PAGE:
Wednesday, May 7, 2014

A Dog Without A Head - K9 Assembly Testing

So this is another quick blog entry. Last night I did a test assembly of the main body, the dorsal control panel and the drive base. I just wanted to see how (and if) the parts fit together. This video features the new right side door which I will talk about more below.




For the longest time, I never bothered to manufacture a right, side door. This is where the classic K9 logo will go when the body is finished but up until now it was just a big access hole. The door needed to be custom fitted because even though it is draw out in the BBC plans, the body itself has a unique shape because it is built out of wood and glue as opposed to metal which would be far more rigid. I started with a cardboard test cut out which I roughly cut to fit and made adjustments on that. Then I duplicated this in particle board and spent quite a while sanding the edges until it just fit the hole.

It is interesting to point out that the lower portion of this door is angled down about 6 degrees to conform with the way the body itself is angled. Rather than cut and join two pieces of wood, I routed a horizontal line through the particle board along where the angle change occurs just thick enough to make the wood bendable. I then bent it into shape and filled the routed channel with plastic wood.


This turned out to work really well. The resulting door was a perfect fit and once it was sanded and sealed, looked like a natural bend in a single piece of metal.


This door will be held in place with four magnetic cabinet door catches so it will be secure but come off easily. You are also looking at the primed finish, not the final finish which I am waiting to apply until the entire body is complete. I will probably go with the dark blue metallic finish of the K9 Mk III as shown here when done.



Tuesday, May 6, 2014

Raspberry Hal

I wanted to keep a Raspberry PI running at my desk at work full time here at PTC but I wanted to have it out of the way. It would be available if I needed a system that remained at work while I was away with my laptop. I also wanted it as a test platform for some work I have just started doing on the ThingWorxs  platform and the "Internet of Things". Now you know me, I like to build electronics into science fiction replicas so I thought, why not build a Raspberry PI case into the polyurethane Hal replica I have hanging on my cube wall. Here is a shot of him from the day I put an Apple sticker on him before any modifications.

Unfortunately, he was made almost entirely out of solid, cast polyurethane. I tried to hollow him out with a Dremel tool but it was going to take a long time and be very messy because of the excessive dust it was generating. Because of this, I decided to recreate a hollow version of him in wood. I already had some experience creating control panels out of wood for my K9 project so I knew I could do a pretty convincing job. I had already installed a battery to light his eye and a light sensor on the polyurethane prop to turn the eye light off when the office was dark to conserve on battery power. I could reuse these in the new Hal.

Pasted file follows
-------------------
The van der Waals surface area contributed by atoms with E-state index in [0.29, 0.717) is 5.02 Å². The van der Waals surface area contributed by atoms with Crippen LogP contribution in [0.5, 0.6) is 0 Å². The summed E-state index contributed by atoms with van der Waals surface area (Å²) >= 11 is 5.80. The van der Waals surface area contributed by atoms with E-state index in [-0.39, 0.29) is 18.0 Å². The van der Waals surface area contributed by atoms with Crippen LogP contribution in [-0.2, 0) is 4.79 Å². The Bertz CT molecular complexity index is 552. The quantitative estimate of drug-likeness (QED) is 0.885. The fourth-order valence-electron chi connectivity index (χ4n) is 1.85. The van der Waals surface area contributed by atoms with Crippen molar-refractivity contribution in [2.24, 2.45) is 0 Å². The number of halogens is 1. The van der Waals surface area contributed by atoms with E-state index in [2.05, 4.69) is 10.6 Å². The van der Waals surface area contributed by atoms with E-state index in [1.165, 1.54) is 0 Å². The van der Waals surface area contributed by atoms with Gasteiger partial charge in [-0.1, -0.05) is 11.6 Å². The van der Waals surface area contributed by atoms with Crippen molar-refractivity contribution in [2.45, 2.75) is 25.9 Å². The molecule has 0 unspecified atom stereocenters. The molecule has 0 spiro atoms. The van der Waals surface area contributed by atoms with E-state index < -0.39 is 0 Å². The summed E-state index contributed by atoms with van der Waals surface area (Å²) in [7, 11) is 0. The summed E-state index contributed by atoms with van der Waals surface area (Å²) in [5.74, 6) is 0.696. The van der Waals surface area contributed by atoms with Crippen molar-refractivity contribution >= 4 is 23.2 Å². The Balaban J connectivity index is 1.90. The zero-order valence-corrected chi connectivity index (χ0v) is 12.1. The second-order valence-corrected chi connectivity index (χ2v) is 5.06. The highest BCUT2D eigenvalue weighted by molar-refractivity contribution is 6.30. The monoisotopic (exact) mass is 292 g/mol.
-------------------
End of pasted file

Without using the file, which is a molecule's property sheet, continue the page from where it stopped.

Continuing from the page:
For those of you who don't know much about Hal, he was the shipboard computer on the spacecraft Discovery One that tried to murder his entire crew when he felt they would interfere with his carrying out his mission in the movie 2001, A Space Odyssey. Here is a clip of him in action.


I wanted my new Hal to hold a Raspberry PI, some environmental sensors, an amplifier and his own speakers, all powered off of a single cell phone wall charger. He would be capable of playing appropriate Hal clips from the movie as well as responding to simple spoken commands. He should also serve as a Thingworx test platform for reporting metrics based off of the sensors I planed to install.

Here is a sentimental moment with Hal on my workbench saying his first words.

video

It was kind of creepy to hear him speak for the first time.

Here is the completed project now hanging on my cube wall. The prop has now been entirely rebuilt out of wood. He is fastened to the wall cloth with two pins that come out of the back of the unit at a 45 degree angle like a picture frame nail. This allows him to be easily removed for service.


One thing I did not expect was that when he is mounted flush to the wall, his temperature rises until he goes into thermal shutdown. It turns out that the PI generates so much heat that adequate ventilation is required. If there is no way for this heat to escape, the inside of the case can reach temperatures in excess of 50 degrees Celsius (122 degrees fahrenheit)! I had to bring him home and install four small legs that make him stand 1/4" back from the wall to allow for proper convection cooling. Now he stays at a cool 44 degrees C (111 degrees F).

Here is a shot of the back and side of the case with callouts for the parts inside. The only sensor I have installed so far was the original light sensor I took from the original polyurethane model I started with. I am adding a sound card (for speech recognition), external temperature sensor and an infra-red proximity sensor next. I will also replace the wire wrapping (the thin red wire nest) with a real cable.



I am planning on publishing the details of how to re-produce this project on Instructables soon along with the software running on the PI.